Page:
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September 07, 2011, 07:42:33 PM
 #16

I usually dont bother posting anymore as its clear that the zealotry will remain no matter the warnings. For what its worth, here is my prediction. Bitcoin's will fall to whatever value is deemed useful enough for Bitcoin to continue to serve as an intermediary for (2) transactions requiring some level of anonymity and (2) monetary transfer over channels where transaction fees would be prohibitive.

Bitcoin will NEVER be held for its own sake - despite all the proclamations otherwise, the market bears the truth - and as such, the "value" as long as it is above zero, is meaningless. Due to psychological reasons, the price will probably come to rest at a figure higher than $0.01 - perhaps $1 - but that's it. And that's all that it needs to be. There is no other utility provided by Bitcoins that warrant holding it for long periods of time, especially given the ease of its theft or inadvertent loss.

For those new to this "scene", carefully read posts by Synaptic. He is the only one telling the truth around here.

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September 07, 2011, 07:54:59 PM
 #17

Bitcoin has to be widespread enough to stabilize.

You cannot have a stable price when the value of all of the BTC is so low.

Currently all BTC are worth about $50 million.  If someone with $50 million were to come into the market today the price would double.

The same cannot be said about the Euro. That is why it is considered stable.

There are currently 855 trillion Euro worth $1.2 quadrillion. Nobody will be coming in with $1.2 quadrillion and send the Euro through the roof.

Each BTC would need to be worth $166,000 for the price to be as stable against the dollar as the Euro.

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September 07, 2011, 08:02:25 PM
 #18

Currently all BTC are worth about $50 million.  If someone with $50 million were to come into the market today the price would double.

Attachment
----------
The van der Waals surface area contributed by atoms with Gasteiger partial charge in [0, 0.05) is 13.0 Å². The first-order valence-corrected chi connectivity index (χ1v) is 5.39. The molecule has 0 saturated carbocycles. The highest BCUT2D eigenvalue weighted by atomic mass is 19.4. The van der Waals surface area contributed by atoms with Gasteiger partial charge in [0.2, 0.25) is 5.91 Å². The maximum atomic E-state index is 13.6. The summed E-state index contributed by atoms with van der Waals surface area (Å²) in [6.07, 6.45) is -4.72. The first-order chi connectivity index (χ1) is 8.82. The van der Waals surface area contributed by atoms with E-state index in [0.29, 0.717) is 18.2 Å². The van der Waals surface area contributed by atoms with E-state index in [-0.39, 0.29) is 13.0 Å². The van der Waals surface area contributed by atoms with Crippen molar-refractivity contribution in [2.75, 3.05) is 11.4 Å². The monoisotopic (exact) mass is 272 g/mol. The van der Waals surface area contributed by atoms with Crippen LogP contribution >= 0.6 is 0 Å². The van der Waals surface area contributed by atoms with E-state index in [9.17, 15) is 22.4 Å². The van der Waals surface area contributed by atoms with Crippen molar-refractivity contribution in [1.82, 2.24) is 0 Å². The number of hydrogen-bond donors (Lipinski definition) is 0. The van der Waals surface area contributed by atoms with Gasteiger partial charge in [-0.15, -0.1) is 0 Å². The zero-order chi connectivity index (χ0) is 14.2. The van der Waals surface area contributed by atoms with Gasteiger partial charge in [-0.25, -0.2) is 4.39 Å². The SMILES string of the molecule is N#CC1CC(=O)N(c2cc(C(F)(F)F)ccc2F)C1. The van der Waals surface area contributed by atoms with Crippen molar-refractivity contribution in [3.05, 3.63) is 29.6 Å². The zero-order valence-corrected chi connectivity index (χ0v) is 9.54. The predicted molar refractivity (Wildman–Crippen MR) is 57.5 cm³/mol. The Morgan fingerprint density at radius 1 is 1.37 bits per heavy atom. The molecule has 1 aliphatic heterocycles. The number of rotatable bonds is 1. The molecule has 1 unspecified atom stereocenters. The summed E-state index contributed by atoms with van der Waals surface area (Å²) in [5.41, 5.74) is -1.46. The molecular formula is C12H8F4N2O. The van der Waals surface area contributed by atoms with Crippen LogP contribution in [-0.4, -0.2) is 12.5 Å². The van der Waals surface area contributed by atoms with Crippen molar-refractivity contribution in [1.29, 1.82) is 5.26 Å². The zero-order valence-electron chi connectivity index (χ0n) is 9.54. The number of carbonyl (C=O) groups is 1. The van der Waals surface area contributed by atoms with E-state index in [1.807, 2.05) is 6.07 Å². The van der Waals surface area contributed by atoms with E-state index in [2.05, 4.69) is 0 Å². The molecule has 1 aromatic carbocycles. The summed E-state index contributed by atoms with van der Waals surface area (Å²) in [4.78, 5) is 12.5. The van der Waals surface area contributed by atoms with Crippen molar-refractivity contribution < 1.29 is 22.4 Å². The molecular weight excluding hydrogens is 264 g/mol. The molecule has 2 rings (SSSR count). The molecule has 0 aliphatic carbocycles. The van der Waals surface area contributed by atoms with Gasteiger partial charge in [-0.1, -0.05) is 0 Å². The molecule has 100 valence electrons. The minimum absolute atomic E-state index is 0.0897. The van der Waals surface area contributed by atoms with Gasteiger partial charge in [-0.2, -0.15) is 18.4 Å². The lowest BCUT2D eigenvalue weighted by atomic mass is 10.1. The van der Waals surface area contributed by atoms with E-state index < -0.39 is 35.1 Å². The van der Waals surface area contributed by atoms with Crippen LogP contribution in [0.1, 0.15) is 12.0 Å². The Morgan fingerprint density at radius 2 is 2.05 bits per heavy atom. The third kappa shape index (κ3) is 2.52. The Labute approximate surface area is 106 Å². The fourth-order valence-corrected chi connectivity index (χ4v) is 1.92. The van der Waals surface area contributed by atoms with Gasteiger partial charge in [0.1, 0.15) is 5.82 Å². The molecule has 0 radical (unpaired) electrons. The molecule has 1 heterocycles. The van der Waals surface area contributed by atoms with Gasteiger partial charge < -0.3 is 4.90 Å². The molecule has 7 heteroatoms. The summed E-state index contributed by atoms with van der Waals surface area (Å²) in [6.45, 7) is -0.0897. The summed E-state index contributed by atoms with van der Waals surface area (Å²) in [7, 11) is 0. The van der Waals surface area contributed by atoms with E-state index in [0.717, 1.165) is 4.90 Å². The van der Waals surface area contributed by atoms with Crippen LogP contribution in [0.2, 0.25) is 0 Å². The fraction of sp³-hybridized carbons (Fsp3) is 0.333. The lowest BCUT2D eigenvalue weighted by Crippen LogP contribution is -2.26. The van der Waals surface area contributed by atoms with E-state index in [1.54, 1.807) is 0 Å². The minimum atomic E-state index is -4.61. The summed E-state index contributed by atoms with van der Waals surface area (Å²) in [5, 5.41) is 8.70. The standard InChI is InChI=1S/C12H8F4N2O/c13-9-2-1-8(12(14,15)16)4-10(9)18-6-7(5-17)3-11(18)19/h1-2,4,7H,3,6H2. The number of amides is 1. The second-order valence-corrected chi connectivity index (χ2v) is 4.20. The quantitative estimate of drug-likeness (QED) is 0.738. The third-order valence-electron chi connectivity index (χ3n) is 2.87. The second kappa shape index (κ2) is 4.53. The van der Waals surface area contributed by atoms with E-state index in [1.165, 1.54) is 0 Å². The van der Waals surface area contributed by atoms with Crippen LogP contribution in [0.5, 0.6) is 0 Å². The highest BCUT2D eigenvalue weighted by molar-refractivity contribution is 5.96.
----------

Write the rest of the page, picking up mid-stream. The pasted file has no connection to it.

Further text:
You wanna check that math there, sir?

As scarcity increases, so too does price.

Nevertheless, yes, Bitcoin is volatile.

Even still, someone buying up bitcoins is not going to change volitility. It's a matter of the number of bitcoins for sale versus the total number of bitcoins available. Increase the denominator and you will see much less propensity for wiggle.

Time and time alone will make bitcoin more stable.

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September 08, 2011, 01:25:01 AM
 #19

I dont ever see bitcoin being stable until all 21 million are out there, then it should have a value and stay around that value if it is still proven useful. Until then, the speculation, day trading, panicing, no businesses taking bitcoin, is going to just keep the price jumping low, lower, lowest, maybe back up and down for a while.

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September 08, 2011, 02:00:01 AM
 #20

BTC value to fiat curency can be irrelevant, once the whole chains can operate in it.

Meaning:
You buy TV with BTC
Seller has bought it with BTC, also paid shipping with with BTC
TV manufacturer has bought coponents and labor with BTC
and so on


Currently BTC can't work as there isn't stability, which wouldn't matter if it wasn't traded for fiat-currency by parties. Pretty much chiken and egg issue. Not going to be solved soon I belive, certain products can be handled this way I'm sure, but these are likely mainly services and then we must forget the equivalency to fiat-currencies...